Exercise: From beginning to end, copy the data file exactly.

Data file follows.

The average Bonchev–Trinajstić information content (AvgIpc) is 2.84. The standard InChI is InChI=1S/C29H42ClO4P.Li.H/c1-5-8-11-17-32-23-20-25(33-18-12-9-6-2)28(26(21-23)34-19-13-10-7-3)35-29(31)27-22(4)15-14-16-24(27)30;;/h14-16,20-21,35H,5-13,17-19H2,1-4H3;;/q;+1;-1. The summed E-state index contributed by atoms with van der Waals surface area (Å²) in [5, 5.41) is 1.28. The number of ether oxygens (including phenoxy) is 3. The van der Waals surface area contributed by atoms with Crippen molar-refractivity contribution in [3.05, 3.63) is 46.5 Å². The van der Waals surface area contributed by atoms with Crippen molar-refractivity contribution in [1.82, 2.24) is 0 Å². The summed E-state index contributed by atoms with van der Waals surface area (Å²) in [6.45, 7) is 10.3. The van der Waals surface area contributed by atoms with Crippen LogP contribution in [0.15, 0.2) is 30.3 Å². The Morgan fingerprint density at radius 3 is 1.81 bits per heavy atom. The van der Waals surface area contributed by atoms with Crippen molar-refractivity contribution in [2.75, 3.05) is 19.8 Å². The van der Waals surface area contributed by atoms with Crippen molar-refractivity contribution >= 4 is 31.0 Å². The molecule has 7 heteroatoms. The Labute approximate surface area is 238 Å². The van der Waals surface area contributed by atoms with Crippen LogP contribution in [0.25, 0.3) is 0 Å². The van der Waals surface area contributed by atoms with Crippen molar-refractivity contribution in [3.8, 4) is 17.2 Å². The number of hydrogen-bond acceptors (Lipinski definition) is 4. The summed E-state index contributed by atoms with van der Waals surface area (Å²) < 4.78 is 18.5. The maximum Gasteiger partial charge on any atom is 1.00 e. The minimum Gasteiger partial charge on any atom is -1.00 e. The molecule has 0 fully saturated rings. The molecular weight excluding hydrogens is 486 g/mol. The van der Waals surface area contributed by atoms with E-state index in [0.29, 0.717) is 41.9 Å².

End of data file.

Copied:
The average Bonchev–Trinajstić information content (AvgIpc) is 2.84. The standard InChI is InChI=1S/C29H42ClO4P.Li.H/c1-5-8-11-17-32-23-20-25(33-18-12-9-6-2)28(26(21-23)34-19-13-10-7-3)35-29(31)27-22(4)15-14-16-24(27)30;;/h14-16,20-21,35H,5-13,17-19H2,1-4H3;;/q;+1;-1. The summed E-state index contributed by atoms with van der Waals surface area (Å²) in [5, 5.41) is 1.28. The number of ether oxygens (including phenoxy) is 3. The van der Waals surface area contributed by atoms with Crippen molar-refractivity contribution in [3.05, 3.63) is 46.5 Å². The van der Waals surface area contributed by atoms with Crippen molar-refractivity contribution in [1.82, 2.24) is 0 Å². The summed E-state index contributed by atoms with van der Waals surface area (Å²) in [6.45, 7) is 10.3. The van der Waals surface area contributed by atoms with Crippen LogP contribution in [0.15, 0.2) is 30.3 Å². The Morgan fingerprint density at radius 3 is 1.81 bits per heavy atom. The van der Waals surface area contributed by atoms with Crippen molar-refractivity contribution in [2.75, 3.05) is 19.8 Å². The van der Waals surface area contributed by atoms with Crippen molar-refractivity contribution >= 4 is 31.0 Å². The molecule has 7 heteroatoms. The Labute approximate surface area is 238 Å². The van der Waals surface area contributed by atoms with Crippen LogP contribution in [0.25, 0.3) is 0 Å². The van der Waals surface area contributed by atoms with Crippen molar-refractivity contribution in [3.8, 4) is 17.2 Å². The number of hydrogen-bond acceptors (Lipinski definition) is 4. The summed E-state index contributed by atoms with van der Waals surface area (Å²) < 4.78 is 18.5. The maximum Gasteiger partial charge on any atom is 1.00 e. The minimum Gasteiger partial charge on any atom is -1.00 e. The molecule has 0 fully saturated rings. The molecular weight excluding hydrogens is 486 g/mol. The van der Waals surface area contributed by atoms with E-state index in [0.29, 0.717) is 41.9 Å².